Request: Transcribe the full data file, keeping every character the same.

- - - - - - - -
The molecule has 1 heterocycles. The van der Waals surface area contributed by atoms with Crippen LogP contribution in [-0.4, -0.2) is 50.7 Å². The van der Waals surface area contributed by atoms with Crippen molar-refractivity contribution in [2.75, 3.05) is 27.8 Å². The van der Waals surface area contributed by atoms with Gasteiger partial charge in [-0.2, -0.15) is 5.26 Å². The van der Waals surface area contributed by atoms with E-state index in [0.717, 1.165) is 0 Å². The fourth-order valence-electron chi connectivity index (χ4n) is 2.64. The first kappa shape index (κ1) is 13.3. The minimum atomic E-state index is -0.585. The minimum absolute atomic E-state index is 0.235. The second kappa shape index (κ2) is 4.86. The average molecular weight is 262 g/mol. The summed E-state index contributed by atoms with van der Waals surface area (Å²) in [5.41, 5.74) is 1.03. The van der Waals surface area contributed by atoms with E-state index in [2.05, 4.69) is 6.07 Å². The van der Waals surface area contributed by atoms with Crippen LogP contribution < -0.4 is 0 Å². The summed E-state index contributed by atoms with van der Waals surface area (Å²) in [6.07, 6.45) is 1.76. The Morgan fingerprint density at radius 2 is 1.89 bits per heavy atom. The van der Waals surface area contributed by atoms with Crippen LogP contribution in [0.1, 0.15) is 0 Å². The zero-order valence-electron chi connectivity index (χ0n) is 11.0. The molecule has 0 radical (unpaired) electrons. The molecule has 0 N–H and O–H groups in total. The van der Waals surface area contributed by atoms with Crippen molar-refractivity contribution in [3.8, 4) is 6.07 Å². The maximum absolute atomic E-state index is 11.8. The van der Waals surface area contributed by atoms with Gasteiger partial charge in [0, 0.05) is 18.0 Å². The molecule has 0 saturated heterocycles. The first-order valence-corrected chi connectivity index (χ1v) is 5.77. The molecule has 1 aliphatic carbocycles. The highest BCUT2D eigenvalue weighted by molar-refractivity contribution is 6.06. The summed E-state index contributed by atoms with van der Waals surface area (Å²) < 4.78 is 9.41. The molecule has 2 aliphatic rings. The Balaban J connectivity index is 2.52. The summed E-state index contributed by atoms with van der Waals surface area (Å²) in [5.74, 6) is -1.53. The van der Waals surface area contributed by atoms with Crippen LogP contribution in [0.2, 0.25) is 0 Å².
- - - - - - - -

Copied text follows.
The molecule has 1 heterocycles. The van der Waals surface area contributed by atoms with Crippen LogP contribution in [-0.4, -0.2) is 50.7 Å². The van der Waals surface area contributed by atoms with Crippen molar-refractivity contribution in [2.75, 3.05) is 27.8 Å². The van der Waals surface area contributed by atoms with Gasteiger partial charge in [-0.2, -0.15) is 5.26 Å². The van der Waals surface area contributed by atoms with E-state index in [0.717, 1.165) is 0 Å². The fourth-order valence-electron chi connectivity index (χ4n) is 2.64. The first kappa shape index (κ1) is 13.3. The minimum atomic E-state index is -0.585. The minimum absolute atomic E-state index is 0.235. The second kappa shape index (κ2) is 4.86. The average molecular weight is 262 g/mol. The summed E-state index contributed by atoms with van der Waals surface area (Å²) in [5.41, 5.74) is 1.03. The van der Waals surface area contributed by atoms with E-state index in [2.05, 4.69) is 6.07 Å². The van der Waals surface area contributed by atoms with Crippen LogP contribution < -0.4 is 0 Å². The summed E-state index contributed by atoms with van der Waals surface area (Å²) in [6.07, 6.45) is 1.76. The Morgan fingerprint density at radius 2 is 1.89 bits per heavy atom. The van der Waals surface area contributed by atoms with Crippen LogP contribution in [0.1, 0.15) is 0 Å². The zero-order valence-electron chi connectivity index (χ0n) is 11.0. The molecule has 0 radical (unpaired) electrons. The molecule has 0 N–H and O–H groups in total. The van der Waals surface area contributed by atoms with Crippen molar-refractivity contribution in [3.8, 4) is 6.07 Å². The maximum absolute atomic E-state index is 11.8. The van der Waals surface area contributed by atoms with Gasteiger partial charge in [0, 0.05) is 18.0 Å². The molecule has 0 saturated heterocycles. The first-order valence-corrected chi connectivity index (χ1v) is 5.77. The molecule has 1 aliphatic carbocycles. The highest BCUT2D eigenvalue weighted by molar-refractivity contribution is 6.06. The summed E-state index contributed by atoms with van der Waals surface area (Å²) < 4.78 is 9.41. The molecule has 2 aliphatic rings. The Balaban J connectivity index is 2.52. The summed E-state index contributed by atoms with van der Waals surface area (Å²) in [5.74, 6) is -1.53. The van der Waals surface area contributed by atoms with Crippen LogP contribution in [0.2, 0.25) is 0 Å².